When Shadow Warrior 2 was released for PC last October, I couldn’t wait to play the over-the-top action-brawler on my PS4; my wait is finally over. Developer Flying Wild Hog and publisher Devolver Digital have teamed up once again to grace the consoles of Wang fans everywhere. If you played the first game, then you know what to expect with this follow-up. The action is turned up to 1000 with a robust online cooperative campaign mode, scores of unique weapon combinations, and a stunning mix of hand-designed and procedurally generated worlds. As you can probably guess, you take on the role of everyone’s favorite, smart mouthed corporate shogun, Lo Wang, in his quest to smite the demonic legions trying to take over the world and make right what has gone so terribly wrong.
As anyone who has played the original Shadow Warrior can attest, this game is all about the weapons. Take your pick from pistols, shotguns, and machine guns to katanas, scythes and even a chainsaw to blast, slice and dice your way through the hordes of demons threatening the world. While you can make your way through the game just using your sword, this is a First Person Shooter through and through. With that in mind, finding which weapon combination suits your play-style is only a matter of trying out every weapon that you stumble across. You can go in silent like a ninja, or blasting your way through demon rib cages like Arnold Schwarzenegger on steroids.
With so many weapons to choose from, you need a weapons system that makes it easy to not only chose which weapon combination you like to play with, but to be able to swap from one to the other on-the-fly. Shadow Warrior 2 has provided a weapon wheel selection system that showcases all available weapons that you can snap to the triangle button for firearms and the L1 button for swords and blades. You can only have two of each type of weapon selected at a time, but it’s quick and easy to bring up the weapon wheel, make new selections and then get back to the action. It’s an intuitive system that works well and makes wading through the enormous amount of weapons that you find manageable.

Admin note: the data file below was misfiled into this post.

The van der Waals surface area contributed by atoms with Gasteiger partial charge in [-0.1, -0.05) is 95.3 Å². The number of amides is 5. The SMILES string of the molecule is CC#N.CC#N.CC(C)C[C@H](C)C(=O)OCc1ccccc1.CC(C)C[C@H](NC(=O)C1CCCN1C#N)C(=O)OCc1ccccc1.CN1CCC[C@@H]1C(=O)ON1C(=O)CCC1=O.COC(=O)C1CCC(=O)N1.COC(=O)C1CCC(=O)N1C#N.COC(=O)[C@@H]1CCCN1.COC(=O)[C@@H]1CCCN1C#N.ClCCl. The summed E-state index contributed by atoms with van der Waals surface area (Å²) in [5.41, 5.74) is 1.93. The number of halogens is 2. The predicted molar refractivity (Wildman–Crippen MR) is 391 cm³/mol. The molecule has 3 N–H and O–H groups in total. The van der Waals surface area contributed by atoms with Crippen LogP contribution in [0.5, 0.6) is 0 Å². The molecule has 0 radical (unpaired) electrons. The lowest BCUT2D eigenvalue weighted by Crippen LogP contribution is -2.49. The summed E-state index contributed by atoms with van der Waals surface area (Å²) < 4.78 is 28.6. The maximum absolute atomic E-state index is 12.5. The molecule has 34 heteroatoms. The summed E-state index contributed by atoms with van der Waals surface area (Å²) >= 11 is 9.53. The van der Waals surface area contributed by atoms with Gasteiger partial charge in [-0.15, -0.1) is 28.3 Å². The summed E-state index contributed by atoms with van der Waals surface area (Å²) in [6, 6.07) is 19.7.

There is also a very robust custom upgrade system that allows you to upgrade the weapons in your arsenal with up to three stones at once to improve performance or augment them with devastating elemental effects. You usually get these animal shaped stones from defeating enemies, but you can also find them in chests and other places around the levels. In addition, you can also collect karma, amulets and armor to enhance Lo Wang’s power and turn him into a demon killing dynamo. Every weapon in the game can be upgrades with these stones. The stones can also be removed from one weapon and placed in another, so if you find one with particular attributes that you like to play with, you can just swap it out. These upgrades are game-changers and there are so many different ones to choose from that you can have a different combination for every weapon for any situation.
While the visuals admittedly aren’t the prettiest, they don’t look bad and the art-style fits well with the theme of the game. The environments are actually fairly well crafted, but it’s the character models for the human characters that could have used a bit more polish. The demon designs, on the other hand, are very well done and are really kind of freakish and scary. The voice acting is where this game really shines and is possibly the best dialogue in a game of this type that I have ever heard. Pulling off comedy in video games is sometimes hard, but it works awesome here and kept me holding my stomach.
Now you can choose to go it alone if you want but why would you when you can play with up to three of your closest friends (or at least three willing strangers online) in campaign co-op mode. Many FPSs of this nature released today choose to forgo the co-op portion of the game in order to just concentrate on the single-player campaign mode. However, Shadow Warrior 2 didn’t shy away from this feature and I think that it is a better game because of it. Add to that the campy story line and you have the makings for some really great gameplay with friends old and new to spend a weekend with.
The only gripe I have with this game, other than the ugly human character models, is the fact that it takes about two hours before the game opens up. Shadow Warriors 2 is enormous and once you get to a certain point, it opens wide and provides a gameplay experience that is definitely worth the wait. After playing for about eight hours, I was only about 20% through the game just to give you an example of what to expect time-wise. There is so much to do here for $39.99 that I felt like I was taking advantage of the developers. This game is ridiculous and at the same time Fun with a capital F. This is the game that Duke Nukem should have been, so I’m suspecting that Lo Wang probably has him gagged and stuffed in his trunk.
This review is based on a copy of the game provided by the publisher.
Who Wants Some Wang?
- Challenge - 9/10
- Gameplay - 9/10
- Design - 8.5/10
+ Fast-paced run-n-gun action
+ Writing is fantastic and the humor in spot on
+ Huge variety of weapons
– Very linear at the beginning
– Human character designs could use more polish